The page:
[Viewpoint]Pragmatism and negotiationWashington wants to renegotiate the Korea-U.S. free trade agreement. We are all puzzled. What are the intentions of the United States? Should the Korean government agree to renegotiate? What should be renegotiated? Are we going back on what we have already agreed upon? Or is it going to be supplementary negotiation for things we haven’t covered? The questions continue.
In order to answer these questions, we need to understand the process of FTA negotiation. The negotiations for the Korea-U.S. free trade agreement were concluded on April 2 and it awaits official signatures from both governments on June 30. The agreement is receiving its official signature three months after negotiations were formally concluded because it needs to be polished. Once the two governments sign the agreement, it will be the official and final free trade agreement between the two countries. When the legislatures of Korea and the United States ratify it, the free trade agreement comes into effect. From this procedural point of view, the free trade agreement between Korea and the United States has a long way to go. Unless the agreement becomes official, all the gains and benefits of free trade will continue to be distant dreams. Given that the agreement is waiting to be reviewed, refined and officially signed, why is Washington asking for a renegotiation? It is because of a power struggle between the U.S. Congress and the administration regarding trade policies. The U.S. Constitution gives Congress the power to decide trade policies. In order to make foreign trade negotiations more effective, the Congress entrusts its power to the administration, and instead, it sets goals for the administration to pursue and demands a close consultation in the course of the negotiation.
After the Democrats took control of both the Senate and the House of Representatives, as a result of the election last November, the Congress has been demanding that the administration modify its existing goals. Even if a U.S. administration concludes a free trade agreement with a foreign nation, such an agreement is useless and ineffective unless it is ratified by a Congress now dominated by the Democrats. Therefore, the administration has to make compromises with the Congress. As a result, the Bush administration and the Congress agreed on new trade negotiation goals in six areas: labor, the environment, intellectual property, port security, government procurement and investment. Washington openly proclaimed that such a policy direction should be referred to as the “New Trade Policy” and it will be reflected in agreements with Panama, Colombia, Peru and Korea, with whom free trade agreements have already been concluded.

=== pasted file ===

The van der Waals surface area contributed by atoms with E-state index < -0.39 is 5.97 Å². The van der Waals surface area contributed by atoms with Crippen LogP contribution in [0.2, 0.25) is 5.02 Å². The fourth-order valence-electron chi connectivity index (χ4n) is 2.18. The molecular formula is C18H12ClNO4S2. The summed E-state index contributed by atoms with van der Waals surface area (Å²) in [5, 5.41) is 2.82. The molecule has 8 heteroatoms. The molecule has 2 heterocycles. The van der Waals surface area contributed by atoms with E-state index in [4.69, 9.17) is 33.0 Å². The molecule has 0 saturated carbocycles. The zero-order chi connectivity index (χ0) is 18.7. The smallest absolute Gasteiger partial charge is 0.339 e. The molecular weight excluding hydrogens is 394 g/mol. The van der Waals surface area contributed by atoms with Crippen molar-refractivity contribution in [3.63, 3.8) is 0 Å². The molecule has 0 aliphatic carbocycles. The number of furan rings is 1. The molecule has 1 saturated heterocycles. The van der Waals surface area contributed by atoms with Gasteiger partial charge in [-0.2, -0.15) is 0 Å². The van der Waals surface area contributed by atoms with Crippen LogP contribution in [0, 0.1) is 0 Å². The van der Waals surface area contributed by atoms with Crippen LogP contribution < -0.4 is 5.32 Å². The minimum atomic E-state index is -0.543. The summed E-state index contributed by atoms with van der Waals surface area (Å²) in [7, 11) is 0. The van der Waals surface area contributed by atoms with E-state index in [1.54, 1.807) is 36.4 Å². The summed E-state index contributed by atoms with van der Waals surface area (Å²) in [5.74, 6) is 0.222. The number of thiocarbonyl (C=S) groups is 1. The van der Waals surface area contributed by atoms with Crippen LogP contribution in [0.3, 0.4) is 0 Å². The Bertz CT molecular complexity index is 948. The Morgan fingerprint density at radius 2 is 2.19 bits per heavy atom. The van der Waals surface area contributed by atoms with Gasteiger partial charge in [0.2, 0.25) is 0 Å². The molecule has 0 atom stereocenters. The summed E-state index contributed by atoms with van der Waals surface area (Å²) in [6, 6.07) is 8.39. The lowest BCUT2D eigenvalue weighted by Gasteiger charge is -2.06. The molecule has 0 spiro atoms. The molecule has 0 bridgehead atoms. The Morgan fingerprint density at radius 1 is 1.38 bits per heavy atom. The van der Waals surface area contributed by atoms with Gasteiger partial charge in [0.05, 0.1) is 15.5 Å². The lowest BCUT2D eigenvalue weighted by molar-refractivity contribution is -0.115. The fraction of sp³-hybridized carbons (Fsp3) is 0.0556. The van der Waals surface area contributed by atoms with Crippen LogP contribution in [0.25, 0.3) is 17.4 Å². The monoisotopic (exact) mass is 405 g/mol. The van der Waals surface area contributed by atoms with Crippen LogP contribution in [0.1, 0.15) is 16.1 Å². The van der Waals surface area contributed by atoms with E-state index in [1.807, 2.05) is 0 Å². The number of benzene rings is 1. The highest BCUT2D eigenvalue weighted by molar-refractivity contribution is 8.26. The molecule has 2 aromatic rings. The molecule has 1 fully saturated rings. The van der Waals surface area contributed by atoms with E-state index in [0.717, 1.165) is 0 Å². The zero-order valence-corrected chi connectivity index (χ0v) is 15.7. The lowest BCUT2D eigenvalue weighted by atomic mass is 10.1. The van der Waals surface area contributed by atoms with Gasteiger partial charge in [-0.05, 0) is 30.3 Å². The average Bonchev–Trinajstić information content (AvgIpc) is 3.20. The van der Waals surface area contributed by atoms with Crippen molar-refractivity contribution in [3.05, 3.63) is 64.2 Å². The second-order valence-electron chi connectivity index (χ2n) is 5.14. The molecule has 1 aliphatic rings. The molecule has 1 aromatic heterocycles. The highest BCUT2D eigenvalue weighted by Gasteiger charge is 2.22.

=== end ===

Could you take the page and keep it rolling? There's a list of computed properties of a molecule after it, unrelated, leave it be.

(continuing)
The New Trade Policy includes terrorism prevention measures, reinforcement of patents on medical and pharmaceutical products and a more strict sanction on violations of labor standards or environment agreements in order to increase trade and investment. The international community and even some Americans are skeptical that the United States, which has not even adopted the Kyoto Protocol to prevent global warming, and has failed to implement the key labor standards defined by the International Labor Organization, can ask such things of its trade partners. Also, it is an act of American unilateralism to apply this new policy immediately after an agreement has been reached.
If the United States asks Korea to renegotiate, what should Seoul do? Korea can refuse to come to the negotiation table. In this case, the U.S. Congress is highly likely to refuse ratification. If the Korean government agrees to renegotiate then it will face domestic difficulties. It will be criticized for being bullied by Washington and interest groups will use the opportunity to call for renegotiation in sensitive areas such as agricultural products and medicine.
There are two basic principles that have been leading the free trade agreement negotiation between Seoul and Washington. They are the balance of interests and respect for sensitive sectors.
The free trade agreement on April 2 was made possible because the two countries respected these two principles.
The specific demands of the United States will determine whether the entire free trade agreement will be renegotiated, additional discussion will be needed, or both. Seoul already has set a goal to secure a professional visa quota from the U.S. Congress, and Washington’s call for a renegotiation will give Korea an edge in this quest. The unilateral approach of the United States deserves to be criticized. However, if the interests of the two countries can be enhanced from renegotiation or additional negotiation, it is wise to approach this with a pragmatic attitude, regardless of the formalities. We still have more time until a free trade agreement is officially signed.
*The writer is a dean of the Graduate School of International Studies at Ewha Womans University. Translation by the JoongAng Daily staff.
by Choi Byung-il